In case you’ve been living under a rock cake this past year, the Beeb has jettisoned the Great British Bake Off. When Channel 4 screens its first series later this year, there’ll be no Mary Berry, no Sue Perkins and no Mel Giedroyc. But apparently they are keeping the massive tent and the bunting. Oh, and Paul Hollywood. He came with the tent.
This: what’s on the box has a big impact on what Brits put in their shopping baskets. Or maybe that should be who’s on the box. Bake Off series three winner John Whaite reckons the annual baking bonanza that coincides with each series isn’t so much a result of the ‘Bake Off effect’, but the ‘Mary Berry effect’. “It’s all about Mary,” he said in our digital feature on home baking last week.
Berry certainly has a lot of fans. Prince William and family are said to follow Mary’s recipes from time to time and Theresa May has professed an adoration for the queen of bakes (their hairdos do have a striking similarity). Perhaps that’s not too surprising, given that two million more people tuned into last year’s Bake Off than voted Tory in the 2015 election.
As we revealed last week, Mary’s influence reached a new high last year, with the number of Brits shopping the supermarkets’ home baking aisles spiking by almost 10% during the series (see our short film on the ‘Mary Berry effect’ above). That’s the largest spike in recent years. With Mary now gone, some have opined that home baking is set to become old hat.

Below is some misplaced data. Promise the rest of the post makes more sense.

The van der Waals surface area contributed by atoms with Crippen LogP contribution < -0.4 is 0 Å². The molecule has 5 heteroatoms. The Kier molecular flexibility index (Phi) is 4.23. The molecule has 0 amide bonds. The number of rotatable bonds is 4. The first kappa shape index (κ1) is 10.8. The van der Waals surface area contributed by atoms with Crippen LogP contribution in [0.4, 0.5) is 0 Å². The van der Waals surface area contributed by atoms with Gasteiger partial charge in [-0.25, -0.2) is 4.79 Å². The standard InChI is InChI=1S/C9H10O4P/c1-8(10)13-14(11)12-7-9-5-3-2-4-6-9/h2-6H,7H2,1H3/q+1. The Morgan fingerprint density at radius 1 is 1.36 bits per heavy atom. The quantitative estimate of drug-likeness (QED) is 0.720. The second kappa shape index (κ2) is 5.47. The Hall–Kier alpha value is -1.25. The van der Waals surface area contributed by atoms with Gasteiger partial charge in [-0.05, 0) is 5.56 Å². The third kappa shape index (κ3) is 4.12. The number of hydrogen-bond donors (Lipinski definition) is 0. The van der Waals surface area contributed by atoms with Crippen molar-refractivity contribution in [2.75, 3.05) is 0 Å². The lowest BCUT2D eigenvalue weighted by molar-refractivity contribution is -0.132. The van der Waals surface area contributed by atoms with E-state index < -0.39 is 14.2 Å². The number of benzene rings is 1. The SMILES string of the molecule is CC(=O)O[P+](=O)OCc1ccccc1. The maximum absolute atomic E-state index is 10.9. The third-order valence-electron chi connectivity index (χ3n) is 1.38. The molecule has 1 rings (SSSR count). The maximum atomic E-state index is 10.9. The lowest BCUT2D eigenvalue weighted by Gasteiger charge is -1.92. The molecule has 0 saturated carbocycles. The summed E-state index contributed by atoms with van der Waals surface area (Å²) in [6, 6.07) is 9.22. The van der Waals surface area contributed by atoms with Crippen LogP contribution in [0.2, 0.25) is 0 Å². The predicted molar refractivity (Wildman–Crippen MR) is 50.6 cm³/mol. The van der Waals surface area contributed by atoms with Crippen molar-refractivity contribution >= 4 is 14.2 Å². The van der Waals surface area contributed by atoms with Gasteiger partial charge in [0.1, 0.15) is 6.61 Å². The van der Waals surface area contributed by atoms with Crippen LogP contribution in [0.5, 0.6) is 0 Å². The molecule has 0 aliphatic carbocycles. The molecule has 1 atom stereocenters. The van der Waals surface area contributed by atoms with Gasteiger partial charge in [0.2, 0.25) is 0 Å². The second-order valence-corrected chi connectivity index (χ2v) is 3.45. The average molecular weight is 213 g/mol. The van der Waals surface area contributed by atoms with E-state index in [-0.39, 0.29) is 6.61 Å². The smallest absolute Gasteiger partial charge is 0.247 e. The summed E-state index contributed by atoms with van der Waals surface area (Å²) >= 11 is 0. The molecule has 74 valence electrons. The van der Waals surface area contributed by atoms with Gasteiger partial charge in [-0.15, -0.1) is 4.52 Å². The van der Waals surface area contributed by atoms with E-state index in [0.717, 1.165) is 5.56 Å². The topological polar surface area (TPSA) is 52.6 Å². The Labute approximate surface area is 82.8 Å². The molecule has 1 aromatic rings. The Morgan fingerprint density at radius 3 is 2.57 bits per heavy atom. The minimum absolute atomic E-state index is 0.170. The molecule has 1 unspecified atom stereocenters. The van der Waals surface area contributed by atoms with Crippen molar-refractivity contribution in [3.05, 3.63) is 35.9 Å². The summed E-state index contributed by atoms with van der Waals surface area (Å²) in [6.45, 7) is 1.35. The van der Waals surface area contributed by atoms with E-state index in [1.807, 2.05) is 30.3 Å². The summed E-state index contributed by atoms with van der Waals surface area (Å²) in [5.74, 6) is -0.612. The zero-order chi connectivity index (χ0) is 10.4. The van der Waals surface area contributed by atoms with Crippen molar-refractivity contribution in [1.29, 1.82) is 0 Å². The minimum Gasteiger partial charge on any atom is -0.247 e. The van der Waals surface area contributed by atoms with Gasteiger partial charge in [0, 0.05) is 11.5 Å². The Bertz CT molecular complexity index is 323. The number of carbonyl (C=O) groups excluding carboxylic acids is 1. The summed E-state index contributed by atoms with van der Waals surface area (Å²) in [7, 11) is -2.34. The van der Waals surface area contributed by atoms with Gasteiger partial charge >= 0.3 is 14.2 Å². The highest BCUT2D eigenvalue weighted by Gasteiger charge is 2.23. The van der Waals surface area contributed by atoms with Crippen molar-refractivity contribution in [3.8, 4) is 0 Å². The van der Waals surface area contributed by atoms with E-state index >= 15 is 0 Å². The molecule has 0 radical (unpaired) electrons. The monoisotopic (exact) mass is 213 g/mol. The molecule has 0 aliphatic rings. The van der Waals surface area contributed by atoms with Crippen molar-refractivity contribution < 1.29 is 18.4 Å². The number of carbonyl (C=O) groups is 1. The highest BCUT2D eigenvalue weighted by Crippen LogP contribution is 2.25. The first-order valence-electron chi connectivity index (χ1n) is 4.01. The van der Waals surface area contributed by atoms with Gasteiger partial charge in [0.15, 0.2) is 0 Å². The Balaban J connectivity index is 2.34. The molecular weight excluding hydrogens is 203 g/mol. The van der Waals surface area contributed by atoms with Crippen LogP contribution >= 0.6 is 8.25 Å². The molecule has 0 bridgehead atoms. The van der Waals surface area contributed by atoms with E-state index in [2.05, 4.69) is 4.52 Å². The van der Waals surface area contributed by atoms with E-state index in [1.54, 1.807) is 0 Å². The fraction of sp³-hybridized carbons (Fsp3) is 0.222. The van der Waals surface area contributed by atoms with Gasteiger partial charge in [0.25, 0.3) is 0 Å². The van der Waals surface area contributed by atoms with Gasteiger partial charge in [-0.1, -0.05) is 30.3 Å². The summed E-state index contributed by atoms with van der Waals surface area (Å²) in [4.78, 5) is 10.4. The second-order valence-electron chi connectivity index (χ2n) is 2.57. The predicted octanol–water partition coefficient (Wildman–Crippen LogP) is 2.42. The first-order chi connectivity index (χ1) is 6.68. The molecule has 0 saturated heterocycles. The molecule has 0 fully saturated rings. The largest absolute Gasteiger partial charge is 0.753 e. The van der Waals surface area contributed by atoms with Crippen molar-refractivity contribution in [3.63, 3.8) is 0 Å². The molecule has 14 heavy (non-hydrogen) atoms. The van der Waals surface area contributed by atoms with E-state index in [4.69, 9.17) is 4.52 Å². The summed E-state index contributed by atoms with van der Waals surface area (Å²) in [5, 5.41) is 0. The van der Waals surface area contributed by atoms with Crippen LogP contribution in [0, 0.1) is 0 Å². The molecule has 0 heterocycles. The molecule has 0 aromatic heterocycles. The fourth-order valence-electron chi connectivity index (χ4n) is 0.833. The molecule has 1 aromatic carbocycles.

I don’t think it will. Our research shows that nearly half of Brits aged between 25 and 34 now bake at least once a week. As much as I love Mary, I think it will take more than her absence to turn this group off baking. I’d even suggest that Channel 4’s signing of oddball comedian Noel Fielding could elevate baking’s cool in the eyes of younger consumers.
It would also be wrong to suggest that last year’s spike in shoppers was all down to Mary. It’s worth noting that the series started slightly later than in previous years, at a time when more people tend to bake more in preparation for Christmas and Halloween. The timing of the news that Channel 4 was taking over the series (two weeks after the series began) also probably didn’t hurt.
For brands and retailers, the move to Channel 4 represents a massive opportunity in terms of advertising, sponsorship and product placement. The sector could certainly do with a hand; despite the home baking boom, sales of ingredients are down, with brands complaining of lost share to own label and lower promotional levels in store.
As Mary might say, home baking brands have developed rather soggy bottoms. Bake Off series eight could be just what they need.